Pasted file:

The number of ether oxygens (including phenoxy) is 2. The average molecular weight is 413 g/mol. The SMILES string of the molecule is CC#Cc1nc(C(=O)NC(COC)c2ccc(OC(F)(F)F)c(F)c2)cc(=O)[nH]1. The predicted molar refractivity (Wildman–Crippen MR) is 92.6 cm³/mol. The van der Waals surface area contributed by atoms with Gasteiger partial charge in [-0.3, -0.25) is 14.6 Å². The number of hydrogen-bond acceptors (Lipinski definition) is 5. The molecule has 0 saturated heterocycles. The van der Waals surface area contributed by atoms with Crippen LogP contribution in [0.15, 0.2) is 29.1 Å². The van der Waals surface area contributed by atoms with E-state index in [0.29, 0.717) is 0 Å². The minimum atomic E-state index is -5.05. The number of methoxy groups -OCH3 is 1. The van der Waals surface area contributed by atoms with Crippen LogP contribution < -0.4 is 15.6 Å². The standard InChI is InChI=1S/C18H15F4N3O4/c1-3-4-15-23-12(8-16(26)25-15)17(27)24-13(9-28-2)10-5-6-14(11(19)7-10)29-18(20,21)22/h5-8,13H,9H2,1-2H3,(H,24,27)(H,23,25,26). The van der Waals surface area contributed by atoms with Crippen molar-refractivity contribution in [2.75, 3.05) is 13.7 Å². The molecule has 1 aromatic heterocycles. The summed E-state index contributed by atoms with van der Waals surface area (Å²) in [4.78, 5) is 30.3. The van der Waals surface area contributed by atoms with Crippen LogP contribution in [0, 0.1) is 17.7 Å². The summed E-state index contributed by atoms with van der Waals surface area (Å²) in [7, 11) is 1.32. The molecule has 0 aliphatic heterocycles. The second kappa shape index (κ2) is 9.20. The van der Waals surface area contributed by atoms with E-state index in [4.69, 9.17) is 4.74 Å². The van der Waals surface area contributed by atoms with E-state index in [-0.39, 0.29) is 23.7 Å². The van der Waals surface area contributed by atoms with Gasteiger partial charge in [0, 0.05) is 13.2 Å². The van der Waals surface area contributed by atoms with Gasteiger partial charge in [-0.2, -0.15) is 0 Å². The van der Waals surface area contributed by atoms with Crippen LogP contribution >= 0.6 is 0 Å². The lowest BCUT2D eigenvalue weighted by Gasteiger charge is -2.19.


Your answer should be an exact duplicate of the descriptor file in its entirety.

The number of ether oxygens (including phenoxy) is 2. The average molecular weight is 413 g/mol. The SMILES string of the molecule is CC#Cc1nc(C(=O)NC(COC)c2ccc(OC(F)(F)F)c(F)c2)cc(=O)[nH]1. The predicted molar refractivity (Wildman–Crippen MR) is 92.6 cm³/mol. The van der Waals surface area contributed by atoms with Gasteiger partial charge in [-0.3, -0.25) is 14.6 Å². The number of hydrogen-bond acceptors (Lipinski definition) is 5. The molecule has 0 saturated heterocycles. The van der Waals surface area contributed by atoms with Crippen LogP contribution in [0.15, 0.2) is 29.1 Å². The van der Waals surface area contributed by atoms with E-state index in [0.29, 0.717) is 0 Å². The minimum atomic E-state index is -5.05. The number of methoxy groups -OCH3 is 1. The van der Waals surface area contributed by atoms with Crippen LogP contribution < -0.4 is 15.6 Å². The standard InChI is InChI=1S/C18H15F4N3O4/c1-3-4-15-23-12(8-16(26)25-15)17(27)24-13(9-28-2)10-5-6-14(11(19)7-10)29-18(20,21)22/h5-8,13H,9H2,1-2H3,(H,24,27)(H,23,25,26). The van der Waals surface area contributed by atoms with Crippen molar-refractivity contribution in [2.75, 3.05) is 13.7 Å². The molecule has 1 aromatic heterocycles. The summed E-state index contributed by atoms with van der Waals surface area (Å²) in [4.78, 5) is 30.3. The van der Waals surface area contributed by atoms with Crippen LogP contribution in [0, 0.1) is 17.7 Å². The summed E-state index contributed by atoms with van der Waals surface area (Å²) in [7, 11) is 1.32. The molecule has 0 aliphatic heterocycles. The second kappa shape index (κ2) is 9.20. The van der Waals surface area contributed by atoms with E-state index in [4.69, 9.17) is 4.74 Å². The van der Waals surface area contributed by atoms with E-state index in [-0.39, 0.29) is 23.7 Å². The van der Waals surface area contributed by atoms with Gasteiger partial charge in [0, 0.05) is 13.2 Å². The van der Waals surface area contributed by atoms with Gasteiger partial charge in [-0.2, -0.15) is 0 Å². The van der Waals surface area contributed by atoms with Crippen LogP contribution >= 0.6 is 0 Å². The lowest BCUT2D eigenvalue weighted by Gasteiger charge is -2.19.